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The best new movies to see this month

A wondrous woman, a harrowing post-apocalyptic thriller and the summer’s best rom-com hit theaters in a jam-packed June

Looking for the best new movies to see this month? We’re way ahead of you! Already, we’ve taken a stab at our most anticipated movies for 2017. Additionally, the Sundance Film FestivalCannes Film Festival and Toronto Film Festival will bring their usual riches. (We’ll be at all three.) But the picture changes daily, so here’s a fine-grain image of the best movies this month has to offer.

Best new movies this month

1

Wonder Woman

If there’s any hope for the dour, dead-on-arrival DC Comics universe, it’s this much-hyped side project starring Gal Gadot as everyone’s favorite Amazonian princess-warrior who knows her way around ropes and swords. Gadot will never be Lynda Carter—let that one go—but we’ve heard rumors that the humor is being emphasized. That’s a good sign. Opens June 2

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2

Beatriz at Dinner

From the instant of its Sundance debut, this savage conversation piece was hailed as the first major statement of the Trump Era. Its villain is a boorish real-estate developer, played with delicious obnoxiousness by John Lithgow. Who does he do battle with at a swanky dinner party? A Mexican holistic healer (Salma Hayek), not exactly on the guest list but prepared to speak her mind. Opens June 9

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3

The Hero

You know Sam Elliott from his baritone drawl (perfectly utilized in The Big Lebowski), his easiness in the saddle, his majestic moustache. But while the actor has often done scene-stealing work, Elliott has never had a major central role in a film until now, with this Wrestler–like portrait of a fictional Hollywood star haunted by roles past and a sense that his sunset might be soon. Opens June 9

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4

It Comes at Night

A major statement on the subject of civilization in freefall, writer-director Trey Edward Shults’s nerve-shredding domestic thriller joins the rarified company of Cormac McCarthy’s 2006 novel The Road and the small handful of intimate post-apocalyptic scenarios that puncture through to our deepest fears. Riven by mistrust, two families build an uneasy bond in a ruined America. Opens June 9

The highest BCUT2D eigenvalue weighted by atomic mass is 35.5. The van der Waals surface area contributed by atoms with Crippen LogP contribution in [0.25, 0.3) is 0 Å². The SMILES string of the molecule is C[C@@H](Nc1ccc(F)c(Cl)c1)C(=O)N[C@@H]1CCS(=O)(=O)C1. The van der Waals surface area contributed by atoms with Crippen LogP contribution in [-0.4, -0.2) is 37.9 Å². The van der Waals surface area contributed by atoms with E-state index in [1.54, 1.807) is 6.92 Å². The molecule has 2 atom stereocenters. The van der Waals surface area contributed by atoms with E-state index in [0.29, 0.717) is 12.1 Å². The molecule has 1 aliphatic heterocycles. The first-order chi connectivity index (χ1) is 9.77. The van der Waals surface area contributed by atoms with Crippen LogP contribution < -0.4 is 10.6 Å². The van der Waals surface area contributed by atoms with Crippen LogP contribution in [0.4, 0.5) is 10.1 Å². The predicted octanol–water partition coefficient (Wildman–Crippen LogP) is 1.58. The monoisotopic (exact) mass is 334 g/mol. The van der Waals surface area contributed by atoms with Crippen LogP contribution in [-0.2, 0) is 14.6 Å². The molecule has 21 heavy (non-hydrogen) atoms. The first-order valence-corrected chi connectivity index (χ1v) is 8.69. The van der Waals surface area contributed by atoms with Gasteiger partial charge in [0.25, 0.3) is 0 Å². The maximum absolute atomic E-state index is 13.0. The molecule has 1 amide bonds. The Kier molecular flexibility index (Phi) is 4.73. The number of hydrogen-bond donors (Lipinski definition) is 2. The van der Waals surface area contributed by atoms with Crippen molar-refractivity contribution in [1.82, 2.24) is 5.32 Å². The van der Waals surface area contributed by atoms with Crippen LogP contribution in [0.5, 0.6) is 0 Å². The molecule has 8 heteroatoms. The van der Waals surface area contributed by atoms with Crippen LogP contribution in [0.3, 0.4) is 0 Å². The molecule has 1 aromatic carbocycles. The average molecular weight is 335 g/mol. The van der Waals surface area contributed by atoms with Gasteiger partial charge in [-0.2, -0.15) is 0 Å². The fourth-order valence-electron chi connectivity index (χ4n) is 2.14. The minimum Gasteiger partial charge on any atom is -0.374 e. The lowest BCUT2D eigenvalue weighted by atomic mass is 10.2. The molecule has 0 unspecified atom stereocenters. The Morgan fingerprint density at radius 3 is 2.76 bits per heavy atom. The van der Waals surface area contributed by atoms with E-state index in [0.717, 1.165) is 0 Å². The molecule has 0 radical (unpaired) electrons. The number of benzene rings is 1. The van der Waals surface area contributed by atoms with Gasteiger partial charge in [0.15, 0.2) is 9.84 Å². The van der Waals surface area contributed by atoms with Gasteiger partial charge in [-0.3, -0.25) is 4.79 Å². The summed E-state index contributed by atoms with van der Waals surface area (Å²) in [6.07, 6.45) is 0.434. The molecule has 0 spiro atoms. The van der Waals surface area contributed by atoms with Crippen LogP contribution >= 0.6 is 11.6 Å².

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5

Maudie

Sally Hawkins is the kind of effortless actor who just is. Her turn as the exuberant force of nature in Mike Leigh’s Happy-Go-Lucky should have made her a household name—that or her toe-to-toe sparring with Cate Blanchett in Blue Jasmine. Hawkins’s latest has her playing a sensitive shut-in who blooms as a painter in the company of another recluse (Ethan Hawke). Opens June 16

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6
Rough Night

Rough Night

We’ll watch Scarlett Johansson in anything and have the scars from Ghost in the Shell to prove it. This rude ensemble comedy about a bachelorette party gone horribly wrong should set the star back on track. Adding Saturday Night Live’s Kate McKinnon, improv legend Jillian Bell (she’s the name you’ll remember) and Big Little Lies’ Zoë Kravitz to the mix doesn’t hurt one bit. Opens June 16

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7

The Beguiled

Don’t mess with Sofia Coppola. Even when she takes on a remake of an underrated 1971 Clint Eastwood movie about a houseful of vengeful women, you can expect the psychological warfare to be sharpened to a prickly point. Her cast includes Elle Fanning, frequent Coppola collaborator Kirsten Dunst and the on-fire Nicole Kidman. Opens June 23

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8

The Big Sick

Adding some much needed cross-cultural tension to Judd Apatow’s rom-com formula, actor-screenwriter Kumail Nanjiani (Silicon Valley) breaks out with this autobiographical girlfriend-in-a-coma comedy that signals his arrival to the top. The movie’s two secret weapons are Ray Romano and Holly Hunter, both uncorking magnificently real performances as nervous parents. Opens June 23

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9

Baby Driver

This zippy tale of an Atlanta getaway-car driver (played by cherubic Fault in Our Stars heartthrob Ansel Elgort) slayed initial audiences at March’s SXSW Festival and for once, the prerelease buzz is underselling the film: Director Edgar Wright reinvents the car-chase movie, infusing it with La La Land’s effervescence and a wallpapered-with-pop-tunes kick that’s all his own. Opens June 28

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10

Okja

Chameleonic Tilda Swinton slays us every time she pops up onscreen, and the electricity she created with South Korean director Bong Joon-ho on their post-apocalyptic Snowpiercer made that movie unmissable. Star and filmmaker are back at it with another genre film, this one about a genetically bred “superpig” that Tilda wants to sell to the masses. (She’s the villain.) Opens June 28

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Comments

3 comments
Marggie H
Marggie H

Nice list. Now I know what to watch. I also heard that Ghost in the Shell stirs a lot of criticism. I'll ask my friend about the plot of anime.

Regards,
http://www.casestudywriter.org/

Senor Magnifico
Senor Magnifico

Super psyched for this movie! The fact that Ben Stiller and Penelope Cruz are on the cover of Vogue for one of the advertisements, that within itself makes me want to vogue! ;)